“My book club is killing me. The demands my friends make of me feel like stabbing daggers, leaving open wounds from which my life continuously seeps. The frame of mind I have to be in when I’m around them stretches the thinning boundaries of my will. Between the oppressive heat of Las Vegas, and the endless nightmares I’ve suffered through, these last few weeks of summer have been especially hard to endure. Every day I have to draw deeper inside myself to find that happy place and smile.”

As the novel progresses, Ms. Mason continuously demonstrates equal ability in handling both graphic imagery and the surreal atmosphere that permeate the storyline.

The author’s prose mirrors the approach she seems to take with her writing career: rather than shotgun-blast stories in every direction since appearing on the scene a couple of years ago, she has published sparingly but exceedingly well, placing a handful of short stories in key markets and a novella with Journalstone Press, scheduled for publication in June.

Likewise, she writes efficiently and with pinpoint accuracy, much as one would imagine an OR nurse performs her duties, choosing the right tool at the right time to ensure that the patient gets exactly what is needed, as evidenced by this dream sequence, followed by an excerpt featuring a yoga session:

“Blood-tinged syrup hangs from the bottom of the cart like strands from a spider’s web. It pools in the gutter, and forms a bodily fluid gelatin. There is no rain hard enough to wash away the stains. There is no weather at all, not anymore. No nights, no electricity, or battery power. Something happened. Everything stopped working. The sky became a perpetual red dusk. Maybe it is a mirror image of all the spilled blood.”

And:

“The room temperature is set at over a hundred degrees Fahrenheit, melding the stale odors of sweat and earthy bamboo. Every breath singes my airway; breathing is a slow burden, and my heartbeats are lazy, bounding. My muscles expand beyond normal limits. They have become elastic bands unable to snap in the heat. They continue to stretch out, enabling me to twist back into myself like a wilting flower poised to collapse. I close my eyes, and imagine the back of my head resting between my shoulder blades. There is peace in it.”

The Evolutionist
is a perfect storm of life experience and talent, ending on a somber note with most of the loose ends tied up and just the hint or two of a question raised.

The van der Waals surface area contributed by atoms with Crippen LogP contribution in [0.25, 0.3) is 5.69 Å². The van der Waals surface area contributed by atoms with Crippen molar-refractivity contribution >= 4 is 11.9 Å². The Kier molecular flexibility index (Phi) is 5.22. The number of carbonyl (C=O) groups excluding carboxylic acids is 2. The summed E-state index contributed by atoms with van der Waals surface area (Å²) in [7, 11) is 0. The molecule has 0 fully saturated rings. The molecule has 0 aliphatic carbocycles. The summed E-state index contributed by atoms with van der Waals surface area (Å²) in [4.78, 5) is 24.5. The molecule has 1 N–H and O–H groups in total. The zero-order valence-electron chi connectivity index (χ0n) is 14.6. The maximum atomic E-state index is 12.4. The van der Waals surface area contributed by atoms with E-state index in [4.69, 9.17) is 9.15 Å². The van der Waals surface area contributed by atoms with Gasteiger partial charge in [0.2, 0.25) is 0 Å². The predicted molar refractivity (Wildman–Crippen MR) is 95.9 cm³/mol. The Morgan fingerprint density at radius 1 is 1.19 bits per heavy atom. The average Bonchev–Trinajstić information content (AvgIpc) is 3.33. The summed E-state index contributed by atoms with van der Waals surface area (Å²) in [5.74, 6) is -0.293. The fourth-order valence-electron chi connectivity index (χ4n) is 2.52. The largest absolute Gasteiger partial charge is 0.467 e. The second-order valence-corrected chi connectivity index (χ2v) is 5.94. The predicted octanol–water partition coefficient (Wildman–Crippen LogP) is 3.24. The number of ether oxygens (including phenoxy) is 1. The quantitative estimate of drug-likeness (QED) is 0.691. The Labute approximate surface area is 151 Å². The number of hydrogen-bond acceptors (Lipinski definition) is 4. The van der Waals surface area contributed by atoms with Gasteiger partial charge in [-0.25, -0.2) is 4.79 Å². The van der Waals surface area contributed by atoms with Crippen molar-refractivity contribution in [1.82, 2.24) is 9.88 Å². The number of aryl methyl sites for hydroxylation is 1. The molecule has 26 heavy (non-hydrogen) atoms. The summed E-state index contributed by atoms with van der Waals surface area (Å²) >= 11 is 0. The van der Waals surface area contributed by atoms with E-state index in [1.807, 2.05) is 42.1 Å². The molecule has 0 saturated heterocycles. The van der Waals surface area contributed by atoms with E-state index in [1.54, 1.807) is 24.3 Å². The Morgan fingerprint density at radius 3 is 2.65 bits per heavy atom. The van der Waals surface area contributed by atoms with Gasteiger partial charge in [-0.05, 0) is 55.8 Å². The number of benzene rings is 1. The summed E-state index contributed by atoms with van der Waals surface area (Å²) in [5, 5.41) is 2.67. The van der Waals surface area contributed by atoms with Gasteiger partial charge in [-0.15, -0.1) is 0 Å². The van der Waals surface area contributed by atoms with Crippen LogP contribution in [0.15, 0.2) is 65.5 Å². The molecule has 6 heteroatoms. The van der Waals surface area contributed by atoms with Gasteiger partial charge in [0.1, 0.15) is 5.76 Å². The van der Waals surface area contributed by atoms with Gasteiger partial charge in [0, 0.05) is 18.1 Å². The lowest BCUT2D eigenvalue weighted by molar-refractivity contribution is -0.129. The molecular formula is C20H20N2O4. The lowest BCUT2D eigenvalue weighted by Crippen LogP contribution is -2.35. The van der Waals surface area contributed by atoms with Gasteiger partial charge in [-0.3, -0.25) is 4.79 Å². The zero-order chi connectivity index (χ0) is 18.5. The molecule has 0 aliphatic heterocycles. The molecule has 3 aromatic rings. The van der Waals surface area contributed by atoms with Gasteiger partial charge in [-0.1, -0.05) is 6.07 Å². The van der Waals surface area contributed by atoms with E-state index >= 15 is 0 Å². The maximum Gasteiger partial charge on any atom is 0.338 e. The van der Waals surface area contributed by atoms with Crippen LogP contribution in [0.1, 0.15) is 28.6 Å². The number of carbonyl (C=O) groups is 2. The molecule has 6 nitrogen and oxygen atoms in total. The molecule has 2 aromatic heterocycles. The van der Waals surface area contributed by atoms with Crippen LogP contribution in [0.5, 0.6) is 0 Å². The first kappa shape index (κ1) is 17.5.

Reviewed by: 

“. . . a perfect storm of life experience and talent, . . .”

The Evolutionist is author Rena Mason’s debut novel, a book that is equal parts science fiction, dystopian horror, and fictional memoirs of a suburban housewife.

Ms. Mason, a former operating room nurse now living in Las Vegas with her husband and children, draws on both her former career and current lifestyle to paint a vivid picture of Stacy Troy, a doctor’s wife and mother of a teenage son, who dreams at night about dismembering her family and neighbors and burning their bodies in the aftermath of an unknown event of apocalyptic proportions.

While it might be a bit difficult for some readers to connect with Stacy, whose days are filled with things like yoga and lunch dates, Ms. Mason establishes from the opening paragraph that Stacy’s life isn’t all that it seems on the surface:

“My book club is killing me. The demands my friends make of me feel like stabbing daggers, leaving open wounds from which my life continuously seeps. The frame of mind I have to be in when I’m around them stretches the thinning boundaries of my will. Between the oppressive heat of Las Vegas, and the endless nightmares I’ve suffered through, these last few weeks of summer have been especially hard to endure. Every day I have to draw deeper inside myself to find that happy place and smile.”

As the novel progresses, Ms. Mason continuously demonstrates equal ability in handling both graphic imagery and the surreal atmosphere that permeate the storyline.

The author’s prose mirrors the approach she seems to take with her writing career: rather than shotgun-blast stories in every direction since appearing on the scene a couple of years ago, she has published sparingly but exceedingly well, placing a handful of short stories in key markets and a novella with Journalstone Press, scheduled for publication in June.